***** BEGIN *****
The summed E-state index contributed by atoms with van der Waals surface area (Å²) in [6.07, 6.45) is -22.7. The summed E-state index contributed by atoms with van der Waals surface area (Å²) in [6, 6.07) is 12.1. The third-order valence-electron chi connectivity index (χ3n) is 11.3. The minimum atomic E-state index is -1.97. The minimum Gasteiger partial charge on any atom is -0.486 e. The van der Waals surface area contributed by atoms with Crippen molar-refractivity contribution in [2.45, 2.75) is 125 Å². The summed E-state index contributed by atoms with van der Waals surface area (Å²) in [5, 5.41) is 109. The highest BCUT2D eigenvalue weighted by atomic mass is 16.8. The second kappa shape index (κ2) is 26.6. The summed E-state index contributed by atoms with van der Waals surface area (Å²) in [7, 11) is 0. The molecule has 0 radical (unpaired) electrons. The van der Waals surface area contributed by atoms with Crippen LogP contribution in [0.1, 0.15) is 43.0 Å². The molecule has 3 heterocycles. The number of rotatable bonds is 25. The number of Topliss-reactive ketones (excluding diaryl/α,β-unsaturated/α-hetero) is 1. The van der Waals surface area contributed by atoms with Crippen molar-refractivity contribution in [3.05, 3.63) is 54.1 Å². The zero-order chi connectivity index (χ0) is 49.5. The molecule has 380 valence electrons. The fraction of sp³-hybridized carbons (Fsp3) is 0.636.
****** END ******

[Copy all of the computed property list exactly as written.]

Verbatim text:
The summed E-state index contributed by atoms with van der Waals surface area (Å²) in [6.07, 6.45) is -22.7. The summed E-state index contributed by atoms with van der Waals surface area (Å²) in [6, 6.07) is 12.1. The third-order valence-electron chi connectivity index (χ3n) is 11.3. The minimum atomic E-state index is -1.97. The minimum Gasteiger partial charge on any atom is -0.486 e. The van der Waals surface area contributed by atoms with Crippen molar-refractivity contribution in [2.45, 2.75) is 125 Å². The summed E-state index contributed by atoms with van der Waals surface area (Å²) in [5, 5.41) is 109. The highest BCUT2D eigenvalue weighted by atomic mass is 16.8. The second kappa shape index (κ2) is 26.6. The summed E-state index contributed by atoms with van der Waals surface area (Å²) in [7, 11) is 0. The molecule has 0 radical (unpaired) electrons. The van der Waals surface area contributed by atoms with Crippen LogP contribution in [0.1, 0.15) is 43.0 Å². The molecule has 3 heterocycles. The number of rotatable bonds is 25. The number of Topliss-reactive ketones (excluding diaryl/α,β-unsaturated/α-hetero) is 1. The van der Waals surface area contributed by atoms with Crippen molar-refractivity contribution in [3.05, 3.63) is 54.1 Å². The zero-order chi connectivity index (χ0) is 49.5. The molecule has 380 valence electrons. The fraction of sp³-hybridized carbons (Fsp3) is 0.636.